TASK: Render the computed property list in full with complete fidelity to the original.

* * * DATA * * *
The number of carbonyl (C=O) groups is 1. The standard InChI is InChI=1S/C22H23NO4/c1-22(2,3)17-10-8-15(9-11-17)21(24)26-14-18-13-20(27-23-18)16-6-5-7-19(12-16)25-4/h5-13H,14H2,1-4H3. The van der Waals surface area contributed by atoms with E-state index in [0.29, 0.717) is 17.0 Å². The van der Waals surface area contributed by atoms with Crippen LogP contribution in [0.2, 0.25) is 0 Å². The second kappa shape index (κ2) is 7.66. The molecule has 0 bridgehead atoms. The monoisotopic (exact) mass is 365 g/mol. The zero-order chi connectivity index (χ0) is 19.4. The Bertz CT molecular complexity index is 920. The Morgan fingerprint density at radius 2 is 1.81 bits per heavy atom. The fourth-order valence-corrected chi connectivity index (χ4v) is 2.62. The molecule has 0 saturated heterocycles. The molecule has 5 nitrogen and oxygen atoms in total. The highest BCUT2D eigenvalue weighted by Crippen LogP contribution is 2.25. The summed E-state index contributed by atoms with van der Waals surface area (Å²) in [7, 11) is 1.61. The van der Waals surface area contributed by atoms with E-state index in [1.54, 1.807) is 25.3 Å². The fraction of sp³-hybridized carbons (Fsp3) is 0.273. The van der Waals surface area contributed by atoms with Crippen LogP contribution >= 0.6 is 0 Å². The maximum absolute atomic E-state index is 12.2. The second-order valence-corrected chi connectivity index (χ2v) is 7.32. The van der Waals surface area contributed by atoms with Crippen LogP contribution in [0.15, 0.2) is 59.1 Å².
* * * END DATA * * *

The number of carbonyl (C=O) groups is 1. The standard InChI is InChI=1S/C22H23NO4/c1-22(2,3)17-10-8-15(9-11-17)21(24)26-14-18-13-20(27-23-18)16-6-5-7-19(12-16)25-4/h5-13H,14H2,1-4H3. The van der Waals surface area contributed by atoms with E-state index in [0.29, 0.717) is 17.0 Å². The van der Waals surface area contributed by atoms with Crippen LogP contribution in [0.2, 0.25) is 0 Å². The second kappa shape index (κ2) is 7.66. The molecule has 0 bridgehead atoms. The monoisotopic (exact) mass is 365 g/mol. The zero-order chi connectivity index (χ0) is 19.4. The Bertz CT molecular complexity index is 920. The Morgan fingerprint density at radius 2 is 1.81 bits per heavy atom. The fourth-order valence-corrected chi connectivity index (χ4v) is 2.62. The molecule has 0 saturated heterocycles. The molecule has 5 nitrogen and oxygen atoms in total. The highest BCUT2D eigenvalue weighted by Crippen LogP contribution is 2.25. The summed E-state index contributed by atoms with van der Waals surface area (Å²) in [7, 11) is 1.61. The van der Waals surface area contributed by atoms with E-state index in [1.54, 1.807) is 25.3 Å². The fraction of sp³-hybridized carbons (Fsp3) is 0.273. The van der Waals surface area contributed by atoms with Crippen LogP contribution >= 0.6 is 0 Å². The maximum absolute atomic E-state index is 12.2. The second-order valence-corrected chi connectivity index (χ2v) is 7.32. The van der Waals surface area contributed by atoms with Crippen LogP contribution in [0.15, 0.2) is 59.1 Å².